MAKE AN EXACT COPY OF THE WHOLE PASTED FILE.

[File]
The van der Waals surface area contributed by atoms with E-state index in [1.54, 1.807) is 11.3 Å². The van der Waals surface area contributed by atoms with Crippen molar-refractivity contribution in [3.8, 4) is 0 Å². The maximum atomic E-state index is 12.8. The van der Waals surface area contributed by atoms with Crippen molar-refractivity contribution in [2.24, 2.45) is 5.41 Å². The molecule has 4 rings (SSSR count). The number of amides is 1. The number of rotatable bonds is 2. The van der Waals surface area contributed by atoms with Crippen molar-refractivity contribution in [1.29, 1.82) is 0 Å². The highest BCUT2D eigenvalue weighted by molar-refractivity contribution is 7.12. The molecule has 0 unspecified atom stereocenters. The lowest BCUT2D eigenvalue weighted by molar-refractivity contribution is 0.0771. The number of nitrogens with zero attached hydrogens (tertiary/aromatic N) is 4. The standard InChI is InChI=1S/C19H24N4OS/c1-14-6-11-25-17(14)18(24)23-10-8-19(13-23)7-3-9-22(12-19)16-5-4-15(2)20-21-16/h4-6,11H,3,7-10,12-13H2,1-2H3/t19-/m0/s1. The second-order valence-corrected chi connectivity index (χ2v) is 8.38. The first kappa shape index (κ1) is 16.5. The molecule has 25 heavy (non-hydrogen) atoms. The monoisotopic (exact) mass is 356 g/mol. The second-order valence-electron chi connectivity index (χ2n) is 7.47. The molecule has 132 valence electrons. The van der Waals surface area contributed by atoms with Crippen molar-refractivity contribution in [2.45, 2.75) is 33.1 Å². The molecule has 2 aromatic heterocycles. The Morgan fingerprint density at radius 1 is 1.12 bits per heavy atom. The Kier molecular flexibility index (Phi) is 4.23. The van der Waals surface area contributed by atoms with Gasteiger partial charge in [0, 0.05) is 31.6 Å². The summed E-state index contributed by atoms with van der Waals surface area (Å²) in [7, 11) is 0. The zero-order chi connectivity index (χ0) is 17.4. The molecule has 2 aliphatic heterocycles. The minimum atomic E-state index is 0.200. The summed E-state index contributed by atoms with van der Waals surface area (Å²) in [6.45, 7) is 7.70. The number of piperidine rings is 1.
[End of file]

The van der Waals surface area contributed by atoms with E-state index in [1.54, 1.807) is 11.3 Å². The van der Waals surface area contributed by atoms with Crippen molar-refractivity contribution in [3.8, 4) is 0 Å². The maximum atomic E-state index is 12.8. The van der Waals surface area contributed by atoms with Crippen molar-refractivity contribution in [2.24, 2.45) is 5.41 Å². The molecule has 4 rings (SSSR count). The number of amides is 1. The number of rotatable bonds is 2. The van der Waals surface area contributed by atoms with Crippen molar-refractivity contribution in [1.29, 1.82) is 0 Å². The highest BCUT2D eigenvalue weighted by molar-refractivity contribution is 7.12. The molecule has 0 unspecified atom stereocenters. The lowest BCUT2D eigenvalue weighted by molar-refractivity contribution is 0.0771. The number of nitrogens with zero attached hydrogens (tertiary/aromatic N) is 4. The standard InChI is InChI=1S/C19H24N4OS/c1-14-6-11-25-17(14)18(24)23-10-8-19(13-23)7-3-9-22(12-19)16-5-4-15(2)20-21-16/h4-6,11H,3,7-10,12-13H2,1-2H3/t19-/m0/s1. The second-order valence-corrected chi connectivity index (χ2v) is 8.38. The first kappa shape index (κ1) is 16.5. The molecule has 25 heavy (non-hydrogen) atoms. The monoisotopic (exact) mass is 356 g/mol. The second-order valence-electron chi connectivity index (χ2n) is 7.47. The molecule has 132 valence electrons. The van der Waals surface area contributed by atoms with Crippen molar-refractivity contribution in [2.45, 2.75) is 33.1 Å². The molecule has 2 aromatic heterocycles. The Morgan fingerprint density at radius 1 is 1.12 bits per heavy atom. The Kier molecular flexibility index (Phi) is 4.23. The van der Waals surface area contributed by atoms with Gasteiger partial charge in [0, 0.05) is 31.6 Å². The summed E-state index contributed by atoms with van der Waals surface area (Å²) in [7, 11) is 0. The zero-order chi connectivity index (χ0) is 17.4. The molecule has 2 aliphatic heterocycles. The minimum atomic E-state index is 0.200. The summed E-state index contributed by atoms with van der Waals surface area (Å²) in [6.45, 7) is 7.70. The number of piperidine rings is 1.